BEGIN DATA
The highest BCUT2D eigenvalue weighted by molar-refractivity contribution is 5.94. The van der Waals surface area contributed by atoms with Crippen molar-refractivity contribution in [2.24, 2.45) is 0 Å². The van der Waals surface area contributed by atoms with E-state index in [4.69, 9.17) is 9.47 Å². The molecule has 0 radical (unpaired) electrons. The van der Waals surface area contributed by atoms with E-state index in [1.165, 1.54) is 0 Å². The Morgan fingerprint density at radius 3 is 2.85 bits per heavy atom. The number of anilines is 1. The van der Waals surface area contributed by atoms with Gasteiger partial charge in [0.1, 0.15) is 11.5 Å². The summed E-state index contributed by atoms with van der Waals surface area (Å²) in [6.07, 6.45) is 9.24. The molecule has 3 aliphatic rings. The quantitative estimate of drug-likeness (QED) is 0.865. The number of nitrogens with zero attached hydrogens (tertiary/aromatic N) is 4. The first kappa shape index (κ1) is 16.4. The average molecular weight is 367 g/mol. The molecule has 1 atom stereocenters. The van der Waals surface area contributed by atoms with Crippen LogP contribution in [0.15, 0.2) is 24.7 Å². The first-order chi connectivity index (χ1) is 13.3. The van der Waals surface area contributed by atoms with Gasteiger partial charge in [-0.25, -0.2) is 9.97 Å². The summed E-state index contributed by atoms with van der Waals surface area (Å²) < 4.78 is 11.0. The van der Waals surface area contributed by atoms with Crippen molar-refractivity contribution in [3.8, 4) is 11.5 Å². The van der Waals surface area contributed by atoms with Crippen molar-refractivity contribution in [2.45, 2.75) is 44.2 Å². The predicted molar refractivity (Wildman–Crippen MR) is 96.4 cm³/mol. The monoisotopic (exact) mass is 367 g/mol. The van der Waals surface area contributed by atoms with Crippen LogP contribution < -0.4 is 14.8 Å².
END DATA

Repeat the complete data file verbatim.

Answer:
The highest BCUT2D eigenvalue weighted by molar-refractivity contribution is 5.94. The van der Waals surface area contributed by atoms with Crippen molar-refractivity contribution in [2.24, 2.45) is 0 Å². The van der Waals surface area contributed by atoms with E-state index in [4.69, 9.17) is 9.47 Å². The molecule has 0 radical (unpaired) electrons. The van der Waals surface area contributed by atoms with E-state index in [1.165, 1.54) is 0 Å². The Morgan fingerprint density at radius 3 is 2.85 bits per heavy atom. The number of anilines is 1. The van der Waals surface area contributed by atoms with Gasteiger partial charge in [0.1, 0.15) is 11.5 Å². The summed E-state index contributed by atoms with van der Waals surface area (Å²) in [6.07, 6.45) is 9.24. The molecule has 3 aliphatic rings. The quantitative estimate of drug-likeness (QED) is 0.865. The number of nitrogens with zero attached hydrogens (tertiary/aromatic N) is 4. The first kappa shape index (κ1) is 16.4. The average molecular weight is 367 g/mol. The molecule has 1 atom stereocenters. The van der Waals surface area contributed by atoms with Crippen LogP contribution in [0.15, 0.2) is 24.7 Å². The first-order chi connectivity index (χ1) is 13.3. The van der Waals surface area contributed by atoms with Gasteiger partial charge in [-0.25, -0.2) is 9.97 Å². The summed E-state index contributed by atoms with van der Waals surface area (Å²) < 4.78 is 11.0. The van der Waals surface area contributed by atoms with Crippen molar-refractivity contribution in [3.8, 4) is 11.5 Å². The van der Waals surface area contributed by atoms with Crippen molar-refractivity contribution in [2.45, 2.75) is 44.2 Å². The predicted molar refractivity (Wildman–Crippen MR) is 96.4 cm³/mol. The monoisotopic (exact) mass is 367 g/mol. The van der Waals surface area contributed by atoms with Crippen LogP contribution < -0.4 is 14.8 Å².